7. ^ a b c d e "Rites for Mrs. Page Will Be Held Today. Writer, Poet Dies After Two Years' Illness". The Tennessean. 4 September 1943. p. 9. Retrieved 20 February 2021 – via Newspapers.com.
  8. ^ "Looking Backward". Chattanooga Daily Times. 15 March 1949. p. 12. Retrieved 21 February 2021 – via Newspapers.com.
  9. ^ a b "A Clever Young Journalist". Virginian-Pilot. 17 December 1899. p. 11. Retrieved 21 February 2021 – via Newspapers.com.
  10. ^ O'Brien, Claire (2 August 1924). "State Press Club Was Founded Here". The Chattanooga News. p. 7. Retrieved 21 February 2021 – via Newspapers.com.
  11. ^ "Tampa Is Appraised as City Of Real Religious Idealism. Educational Leader is Engaged By St. Andrews". The Tampa Times. 22 April 1926. p. 15. Retrieved 21 February 2021 – via Newspapers.com.
  12. ^ "The Personal Side". The Tennessean. 1 June 1927. p. 3. Retrieved 21 February 2021 – via Newspapers.com.
  13. ^ "Mrs. Elizabeth Fry Page to Arrive Wednesday". The Tampa Times. 4 October 1926. p. 4. Retrieved 21 February 2021 – via Newspapers.com.
  14. ^ "Mrs. Elizabeth Fry Page Is Resigning Canyon Position". Lubbock Morning Avalanche. 24 October 1935. p. 11. Retrieved 21 February 2021 – via Newspapers.com.
  15. ^ a b "'Friendship House' Hostess Resigns". Fort Worth Star-Telegram. 22 December 1935. p. 35. Retrieved 21 February 2021 – via Newspapers.com.
  16. ^ "Luncheon Compliments Mrs. Elizabeth F. Page". Nashville Banner. 30 December 1932. p. 5. Retrieved 21 February 2021 – via Newspapers.com.
  17. ^ Brewer, Emil (24 September 1931). "Society in Canyon. Mrs. Elizabeth Fry Page Is Honored At Episcopal Convention In Denver". The Canyon News. p. 4. Retrieved 21 February 2021 – via Newspapers.com.
  18. ^ "Nashville Metaphysical Club". Nashville Banner. 8 March 1913. p. 5. Retrieved 21 February 2021 – via Newspapers.com.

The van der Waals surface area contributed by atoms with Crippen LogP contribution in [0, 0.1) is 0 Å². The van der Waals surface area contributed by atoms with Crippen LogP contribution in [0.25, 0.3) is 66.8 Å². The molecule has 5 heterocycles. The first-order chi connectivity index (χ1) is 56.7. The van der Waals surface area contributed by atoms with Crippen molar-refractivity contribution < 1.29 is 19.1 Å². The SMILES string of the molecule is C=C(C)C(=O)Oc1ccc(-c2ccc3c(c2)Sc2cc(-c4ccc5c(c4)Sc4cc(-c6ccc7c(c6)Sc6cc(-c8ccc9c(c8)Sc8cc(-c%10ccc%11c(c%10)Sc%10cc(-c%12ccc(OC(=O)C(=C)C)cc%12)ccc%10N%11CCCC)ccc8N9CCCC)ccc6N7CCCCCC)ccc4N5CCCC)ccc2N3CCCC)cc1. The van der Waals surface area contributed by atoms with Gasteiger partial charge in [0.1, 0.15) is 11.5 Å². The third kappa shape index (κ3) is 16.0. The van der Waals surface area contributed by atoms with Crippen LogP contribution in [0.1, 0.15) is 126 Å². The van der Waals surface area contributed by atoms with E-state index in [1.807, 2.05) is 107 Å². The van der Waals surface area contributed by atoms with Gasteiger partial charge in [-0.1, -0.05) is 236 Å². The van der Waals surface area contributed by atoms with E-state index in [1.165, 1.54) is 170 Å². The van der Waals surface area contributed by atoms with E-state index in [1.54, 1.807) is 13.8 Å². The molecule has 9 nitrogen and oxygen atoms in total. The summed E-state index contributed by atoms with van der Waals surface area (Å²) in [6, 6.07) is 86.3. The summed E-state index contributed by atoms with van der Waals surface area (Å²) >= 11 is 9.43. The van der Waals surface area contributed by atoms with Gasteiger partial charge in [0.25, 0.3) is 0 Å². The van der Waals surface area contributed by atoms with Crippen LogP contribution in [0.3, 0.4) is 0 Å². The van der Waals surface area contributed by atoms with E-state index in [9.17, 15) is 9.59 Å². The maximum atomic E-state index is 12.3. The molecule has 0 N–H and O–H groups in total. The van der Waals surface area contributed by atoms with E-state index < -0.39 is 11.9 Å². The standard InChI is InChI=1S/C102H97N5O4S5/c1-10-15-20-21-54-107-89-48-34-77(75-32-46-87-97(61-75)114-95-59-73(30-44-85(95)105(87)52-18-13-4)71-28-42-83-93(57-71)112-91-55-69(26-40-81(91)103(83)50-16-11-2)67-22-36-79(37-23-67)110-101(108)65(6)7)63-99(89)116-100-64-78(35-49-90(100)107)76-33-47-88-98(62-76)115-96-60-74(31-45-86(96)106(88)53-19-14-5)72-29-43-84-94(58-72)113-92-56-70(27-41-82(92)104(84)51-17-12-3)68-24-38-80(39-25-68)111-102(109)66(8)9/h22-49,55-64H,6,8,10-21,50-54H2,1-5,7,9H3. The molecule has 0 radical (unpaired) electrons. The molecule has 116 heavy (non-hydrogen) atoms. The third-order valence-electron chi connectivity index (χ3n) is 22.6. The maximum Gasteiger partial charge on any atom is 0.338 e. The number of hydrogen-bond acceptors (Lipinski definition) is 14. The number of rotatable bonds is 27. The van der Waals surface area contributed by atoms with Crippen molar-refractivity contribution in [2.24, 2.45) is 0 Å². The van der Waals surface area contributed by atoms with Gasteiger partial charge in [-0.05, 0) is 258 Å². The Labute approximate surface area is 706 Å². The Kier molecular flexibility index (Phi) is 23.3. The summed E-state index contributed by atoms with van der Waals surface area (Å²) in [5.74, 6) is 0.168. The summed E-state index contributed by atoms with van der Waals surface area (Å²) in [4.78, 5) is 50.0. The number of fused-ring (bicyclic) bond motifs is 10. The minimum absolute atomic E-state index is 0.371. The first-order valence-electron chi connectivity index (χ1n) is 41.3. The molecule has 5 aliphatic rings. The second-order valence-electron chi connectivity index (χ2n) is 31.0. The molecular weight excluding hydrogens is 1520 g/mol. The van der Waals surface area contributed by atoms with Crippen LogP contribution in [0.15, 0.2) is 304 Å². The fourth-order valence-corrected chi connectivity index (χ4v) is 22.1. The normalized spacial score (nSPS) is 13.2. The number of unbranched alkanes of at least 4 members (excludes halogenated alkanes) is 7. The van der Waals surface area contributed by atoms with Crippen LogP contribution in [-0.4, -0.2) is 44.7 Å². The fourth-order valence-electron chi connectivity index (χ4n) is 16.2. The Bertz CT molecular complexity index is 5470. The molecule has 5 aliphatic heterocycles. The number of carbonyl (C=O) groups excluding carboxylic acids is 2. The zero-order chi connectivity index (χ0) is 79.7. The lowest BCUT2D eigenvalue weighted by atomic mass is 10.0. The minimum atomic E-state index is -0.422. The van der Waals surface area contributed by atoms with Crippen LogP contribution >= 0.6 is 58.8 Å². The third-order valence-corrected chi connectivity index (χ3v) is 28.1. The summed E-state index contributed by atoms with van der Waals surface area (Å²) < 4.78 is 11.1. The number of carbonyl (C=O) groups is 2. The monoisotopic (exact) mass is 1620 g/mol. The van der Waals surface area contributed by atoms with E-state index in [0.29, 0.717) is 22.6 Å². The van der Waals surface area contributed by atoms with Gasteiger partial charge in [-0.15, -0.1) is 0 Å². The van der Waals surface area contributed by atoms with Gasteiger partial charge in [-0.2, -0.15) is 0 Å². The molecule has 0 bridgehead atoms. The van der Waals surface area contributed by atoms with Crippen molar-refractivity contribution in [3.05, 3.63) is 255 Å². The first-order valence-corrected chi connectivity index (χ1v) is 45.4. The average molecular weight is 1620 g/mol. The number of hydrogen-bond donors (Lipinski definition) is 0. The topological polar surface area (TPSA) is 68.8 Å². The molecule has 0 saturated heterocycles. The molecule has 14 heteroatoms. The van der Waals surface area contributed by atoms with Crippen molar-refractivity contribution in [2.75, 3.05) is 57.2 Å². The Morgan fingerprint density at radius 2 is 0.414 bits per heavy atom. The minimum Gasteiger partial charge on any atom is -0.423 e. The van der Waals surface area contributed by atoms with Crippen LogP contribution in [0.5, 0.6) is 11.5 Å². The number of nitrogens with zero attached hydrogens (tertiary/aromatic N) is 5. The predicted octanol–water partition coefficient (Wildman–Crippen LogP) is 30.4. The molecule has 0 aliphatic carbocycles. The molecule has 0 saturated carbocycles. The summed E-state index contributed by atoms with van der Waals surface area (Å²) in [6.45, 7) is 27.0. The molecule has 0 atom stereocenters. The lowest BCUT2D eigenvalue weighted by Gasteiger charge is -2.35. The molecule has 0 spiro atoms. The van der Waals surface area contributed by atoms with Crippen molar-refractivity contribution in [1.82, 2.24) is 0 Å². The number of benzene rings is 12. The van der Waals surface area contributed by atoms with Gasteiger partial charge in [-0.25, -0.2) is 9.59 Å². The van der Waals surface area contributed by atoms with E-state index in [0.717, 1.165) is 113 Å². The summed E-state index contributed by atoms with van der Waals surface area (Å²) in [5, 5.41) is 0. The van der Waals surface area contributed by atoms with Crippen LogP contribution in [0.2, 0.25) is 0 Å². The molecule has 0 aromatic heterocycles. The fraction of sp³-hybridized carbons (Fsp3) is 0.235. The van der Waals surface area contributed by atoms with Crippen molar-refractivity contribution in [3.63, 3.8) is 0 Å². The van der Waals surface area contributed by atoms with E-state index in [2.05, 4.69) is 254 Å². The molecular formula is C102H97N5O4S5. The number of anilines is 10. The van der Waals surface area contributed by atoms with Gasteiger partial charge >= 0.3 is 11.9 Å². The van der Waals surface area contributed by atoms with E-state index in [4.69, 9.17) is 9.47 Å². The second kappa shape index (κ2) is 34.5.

19. ^ "Services For Mrs. Page". Nashville Banner. 4 September 1943. p. 10. Retrieved 21 February 2021 – via Newspapers.com.

Attribution[edit]

  • Public Domain This article incorporates text from this source, which is in the public domain: Leonard, John William; Marquis, Albert Nelson (1914). Who's who in America. Vol. 8 (Public domain ed.). A.N. Marquis.
  • Public Domain This article incorporates text from this source, which is in the public domain: Leonard, John W. (1914). Woman's Who's who of America. Vol. 1 (Public domain ed.). American Commonwealth Company.
  • Public Domain This article incorporates text from this source, which is in the public domain: Porter, James Davis (1899). Tennessee (Public domain ed.). Confederate Publishing Company.
  • Public Domain This article incorporates text from this source, which is in the public domain: Prince, Clara Catharine, ed. (1920). American Poetry Magazine. Vol. 3–4 (Public domain ed.). American Literary Association.
  • Public Domain This article incorporates text from this source, which is in the public domain: Taylor, Governor Bob (1905). The Taylor-Trotwood Magazine. Vol. 1–2 (Public domain ed.). Taylor Publishing Company.

External links[edit]